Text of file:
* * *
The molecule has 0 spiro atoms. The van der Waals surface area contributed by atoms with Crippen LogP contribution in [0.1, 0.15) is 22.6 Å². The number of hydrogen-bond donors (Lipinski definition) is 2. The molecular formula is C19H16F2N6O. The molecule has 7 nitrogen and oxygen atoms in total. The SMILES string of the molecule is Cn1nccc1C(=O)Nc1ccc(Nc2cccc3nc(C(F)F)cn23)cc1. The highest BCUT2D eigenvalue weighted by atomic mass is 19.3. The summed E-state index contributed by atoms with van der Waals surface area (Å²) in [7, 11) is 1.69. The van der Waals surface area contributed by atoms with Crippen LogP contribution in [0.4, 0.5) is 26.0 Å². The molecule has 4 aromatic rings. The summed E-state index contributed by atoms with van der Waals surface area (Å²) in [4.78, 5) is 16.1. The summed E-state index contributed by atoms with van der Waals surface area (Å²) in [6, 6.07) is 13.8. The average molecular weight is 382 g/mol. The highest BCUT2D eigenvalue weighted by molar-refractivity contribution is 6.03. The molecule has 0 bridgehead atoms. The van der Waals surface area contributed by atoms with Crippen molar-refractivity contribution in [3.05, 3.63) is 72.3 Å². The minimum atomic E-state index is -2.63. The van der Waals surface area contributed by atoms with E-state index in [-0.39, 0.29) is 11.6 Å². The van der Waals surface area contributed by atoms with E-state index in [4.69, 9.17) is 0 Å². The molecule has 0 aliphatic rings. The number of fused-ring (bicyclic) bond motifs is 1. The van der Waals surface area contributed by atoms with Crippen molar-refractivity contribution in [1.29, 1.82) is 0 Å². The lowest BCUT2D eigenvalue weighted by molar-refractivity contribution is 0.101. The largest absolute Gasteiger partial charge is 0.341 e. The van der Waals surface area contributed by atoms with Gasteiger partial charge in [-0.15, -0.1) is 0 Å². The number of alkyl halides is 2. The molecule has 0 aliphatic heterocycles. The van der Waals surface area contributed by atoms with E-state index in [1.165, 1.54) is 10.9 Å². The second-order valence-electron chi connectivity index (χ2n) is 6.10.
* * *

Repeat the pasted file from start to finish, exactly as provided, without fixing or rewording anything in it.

The molecule has 0 spiro atoms. The van der Waals surface area contributed by atoms with Crippen LogP contribution in [0.1, 0.15) is 22.6 Å². The number of hydrogen-bond donors (Lipinski definition) is 2. The molecular formula is C19H16F2N6O. The molecule has 7 nitrogen and oxygen atoms in total. The SMILES string of the molecule is Cn1nccc1C(=O)Nc1ccc(Nc2cccc3nc(C(F)F)cn23)cc1. The highest BCUT2D eigenvalue weighted by atomic mass is 19.3. The summed E-state index contributed by atoms with van der Waals surface area (Å²) in [7, 11) is 1.69. The van der Waals surface area contributed by atoms with Crippen LogP contribution in [0.4, 0.5) is 26.0 Å². The molecule has 4 aromatic rings. The summed E-state index contributed by atoms with van der Waals surface area (Å²) in [4.78, 5) is 16.1. The summed E-state index contributed by atoms with van der Waals surface area (Å²) in [6, 6.07) is 13.8. The average molecular weight is 382 g/mol. The highest BCUT2D eigenvalue weighted by molar-refractivity contribution is 6.03. The molecule has 0 bridgehead atoms. The van der Waals surface area contributed by atoms with Crippen molar-refractivity contribution in [3.05, 3.63) is 72.3 Å². The minimum atomic E-state index is -2.63. The van der Waals surface area contributed by atoms with E-state index in [-0.39, 0.29) is 11.6 Å². The van der Waals surface area contributed by atoms with E-state index in [4.69, 9.17) is 0 Å². The molecule has 0 aliphatic rings. The number of fused-ring (bicyclic) bond motifs is 1. The van der Waals surface area contributed by atoms with Crippen molar-refractivity contribution in [1.29, 1.82) is 0 Å². The lowest BCUT2D eigenvalue weighted by molar-refractivity contribution is 0.101. The largest absolute Gasteiger partial charge is 0.341 e. The van der Waals surface area contributed by atoms with Gasteiger partial charge in [-0.15, -0.1) is 0 Å². The number of alkyl halides is 2. The molecule has 0 aliphatic heterocycles. The van der Waals surface area contributed by atoms with E-state index in [1.165, 1.54) is 10.9 Å². The second-order valence-electron chi connectivity index (χ2n) is 6.10.